This talk will examine the origins and various applications of eugenic thought, focusing particularly on Alberta’s sexual sterilization legislation. In place from 1928 to 1972, Alberta’sSexual Sterilization Act resulted in the sterilization of more individuals considered “mentally defective” than any other jurisdiction in Canada.This talk will also consider the more recent emergence of “neo-eugenics” or “new eugenics.”
Wednesday, March 27, 2013 starting at 7:00 PM
3130 8th Street East, Saskatoon, SK (edit map)
One of the best selling science fiction writers, Robert Sawyer is promoting his new book at McNally Robinson.
McNally’s Event is here
or on facebook
Lets go to the reading and maybe go to the bar after. Most likely Moxie’s next door.
Robert Sawyer, award-winning Science Fiction author, will be in Saskatoon to promote his new book Red Planet Blues. He will be at McNalley Robinson Wednesday Mar. 27 at 7:00pm in the travel alcove. For more information see the McNalley Robinson website or on Facebook.
Saskatoon Launch of Red Planet Blues (Penguin Group Canada)
Robert J. Sawyer, the author of such “revelatory and thought-provoking” novels as Triggers and The WWW Trilogy, presents a noir mystery expanded from his Hugo and Nebula Award-nominated novella “Identity Theft” and his Aurora Award-winning short story “Biding Time,” and set on a lawless Mars in a future where everything is cheap, and life is even cheaper…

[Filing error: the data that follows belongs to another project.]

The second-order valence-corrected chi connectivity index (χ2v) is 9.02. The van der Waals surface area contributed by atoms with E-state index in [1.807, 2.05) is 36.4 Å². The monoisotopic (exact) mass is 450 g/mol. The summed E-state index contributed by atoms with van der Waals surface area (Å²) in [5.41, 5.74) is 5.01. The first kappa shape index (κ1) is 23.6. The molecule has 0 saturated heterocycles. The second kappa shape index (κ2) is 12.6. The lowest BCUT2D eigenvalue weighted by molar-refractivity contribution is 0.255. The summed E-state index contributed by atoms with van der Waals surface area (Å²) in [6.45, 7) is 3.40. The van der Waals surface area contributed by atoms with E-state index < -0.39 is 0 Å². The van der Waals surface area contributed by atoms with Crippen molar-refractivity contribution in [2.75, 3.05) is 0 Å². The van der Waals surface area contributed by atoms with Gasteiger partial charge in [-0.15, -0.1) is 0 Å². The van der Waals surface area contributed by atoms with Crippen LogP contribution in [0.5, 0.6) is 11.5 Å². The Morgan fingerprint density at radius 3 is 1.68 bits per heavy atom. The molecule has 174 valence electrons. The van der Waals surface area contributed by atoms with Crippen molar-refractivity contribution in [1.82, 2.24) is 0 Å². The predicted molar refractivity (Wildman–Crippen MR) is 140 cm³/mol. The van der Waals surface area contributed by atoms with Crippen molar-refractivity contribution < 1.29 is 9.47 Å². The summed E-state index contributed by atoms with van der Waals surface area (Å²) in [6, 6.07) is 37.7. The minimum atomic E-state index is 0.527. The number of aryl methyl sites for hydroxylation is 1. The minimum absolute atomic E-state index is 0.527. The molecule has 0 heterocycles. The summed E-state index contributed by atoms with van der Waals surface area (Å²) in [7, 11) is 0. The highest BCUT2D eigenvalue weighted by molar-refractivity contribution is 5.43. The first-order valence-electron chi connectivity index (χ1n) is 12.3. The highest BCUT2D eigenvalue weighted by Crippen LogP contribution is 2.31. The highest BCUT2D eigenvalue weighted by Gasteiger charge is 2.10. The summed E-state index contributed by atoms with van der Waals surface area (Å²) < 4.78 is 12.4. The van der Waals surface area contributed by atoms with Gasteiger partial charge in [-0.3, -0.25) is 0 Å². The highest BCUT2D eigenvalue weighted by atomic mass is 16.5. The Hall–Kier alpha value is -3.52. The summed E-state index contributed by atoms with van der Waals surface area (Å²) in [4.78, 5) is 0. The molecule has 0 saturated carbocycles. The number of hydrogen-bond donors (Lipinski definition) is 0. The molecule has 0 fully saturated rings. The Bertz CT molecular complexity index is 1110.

Robert J. Sawyer was born in Ottawa and lives in Mississauga with his wife, poet Carolyn Clink. He has won both the Hugo and Nebula Awards for best novel, as well as the Crime Writers of Canada’s Arthur Ellis Award for mystery fiction. The ABC TV series FlashForward was based on his novel of the same name.
CFI Saskatoon is hosting their annual Great Friday Pub Night.
Friday, March 29, 2013
7:00 PMWinston’s English Pub & Grill
243 21st Street East
Saskatoon, SK S7K 0B7
Well, most of the fun is still TBA, but here’s your advance notice to mark the date in your calendars. Likely to have door prizes, raffles, fifty/fifty draws and cake extraordinaire! Plus good company, good conversation and good beer.
The next skeptics in the pub is:
Wednesday, February 27, 2013 7:30 PM
2100 8th Street East
Unit 101, 8th & Preston
We just held Darwin Day. Does anyone have feedback or suggestions for next year.
What things do you wish you had learned more about. Every time I travel I wish I had learned more about geology.